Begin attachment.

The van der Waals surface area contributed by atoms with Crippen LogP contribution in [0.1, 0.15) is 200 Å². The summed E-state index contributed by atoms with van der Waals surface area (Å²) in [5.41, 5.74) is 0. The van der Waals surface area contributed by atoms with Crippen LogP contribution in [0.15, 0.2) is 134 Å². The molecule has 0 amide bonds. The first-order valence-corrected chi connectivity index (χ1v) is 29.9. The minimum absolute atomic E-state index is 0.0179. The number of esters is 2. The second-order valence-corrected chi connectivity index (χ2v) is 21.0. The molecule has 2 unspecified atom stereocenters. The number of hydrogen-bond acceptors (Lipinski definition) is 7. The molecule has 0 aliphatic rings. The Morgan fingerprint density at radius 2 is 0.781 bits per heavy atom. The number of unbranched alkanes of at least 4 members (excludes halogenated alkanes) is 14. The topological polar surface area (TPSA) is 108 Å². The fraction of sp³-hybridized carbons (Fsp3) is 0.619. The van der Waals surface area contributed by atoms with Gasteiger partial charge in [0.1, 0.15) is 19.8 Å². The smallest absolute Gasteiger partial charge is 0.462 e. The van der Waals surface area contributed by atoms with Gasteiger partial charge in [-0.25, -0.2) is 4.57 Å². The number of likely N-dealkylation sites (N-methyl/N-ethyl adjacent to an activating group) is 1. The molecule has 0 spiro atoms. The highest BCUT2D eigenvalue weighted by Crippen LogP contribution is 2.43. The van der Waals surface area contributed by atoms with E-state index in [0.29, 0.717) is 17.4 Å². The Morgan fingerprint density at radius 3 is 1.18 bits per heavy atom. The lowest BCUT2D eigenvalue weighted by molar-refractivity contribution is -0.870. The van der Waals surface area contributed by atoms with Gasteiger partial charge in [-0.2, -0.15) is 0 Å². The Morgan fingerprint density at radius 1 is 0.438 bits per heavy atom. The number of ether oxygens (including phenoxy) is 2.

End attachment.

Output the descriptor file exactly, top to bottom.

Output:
The van der Waals surface area contributed by atoms with Crippen LogP contribution in [0.1, 0.15) is 200 Å². The summed E-state index contributed by atoms with van der Waals surface area (Å²) in [5.41, 5.74) is 0. The van der Waals surface area contributed by atoms with Crippen LogP contribution in [0.15, 0.2) is 134 Å². The molecule has 0 amide bonds. The first-order valence-corrected chi connectivity index (χ1v) is 29.9. The minimum absolute atomic E-state index is 0.0179. The number of esters is 2. The second-order valence-corrected chi connectivity index (χ2v) is 21.0. The molecule has 2 unspecified atom stereocenters. The number of hydrogen-bond acceptors (Lipinski definition) is 7. The molecule has 0 aliphatic rings. The Morgan fingerprint density at radius 2 is 0.781 bits per heavy atom. The number of unbranched alkanes of at least 4 members (excludes halogenated alkanes) is 14. The topological polar surface area (TPSA) is 108 Å². The fraction of sp³-hybridized carbons (Fsp3) is 0.619. The van der Waals surface area contributed by atoms with Gasteiger partial charge in [0.1, 0.15) is 19.8 Å². The smallest absolute Gasteiger partial charge is 0.462 e. The van der Waals surface area contributed by atoms with Gasteiger partial charge in [-0.25, -0.2) is 4.57 Å². The number of likely N-dealkylation sites (N-methyl/N-ethyl adjacent to an activating group) is 1. The molecule has 0 spiro atoms. The highest BCUT2D eigenvalue weighted by Crippen LogP contribution is 2.43. The van der Waals surface area contributed by atoms with E-state index in [0.29, 0.717) is 17.4 Å². The Morgan fingerprint density at radius 3 is 1.18 bits per heavy atom. The lowest BCUT2D eigenvalue weighted by molar-refractivity contribution is -0.870. The van der Waals surface area contributed by atoms with Gasteiger partial charge in [-0.2, -0.15) is 0 Å². The Morgan fingerprint density at radius 1 is 0.438 bits per heavy atom. The number of ether oxygens (including phenoxy) is 2.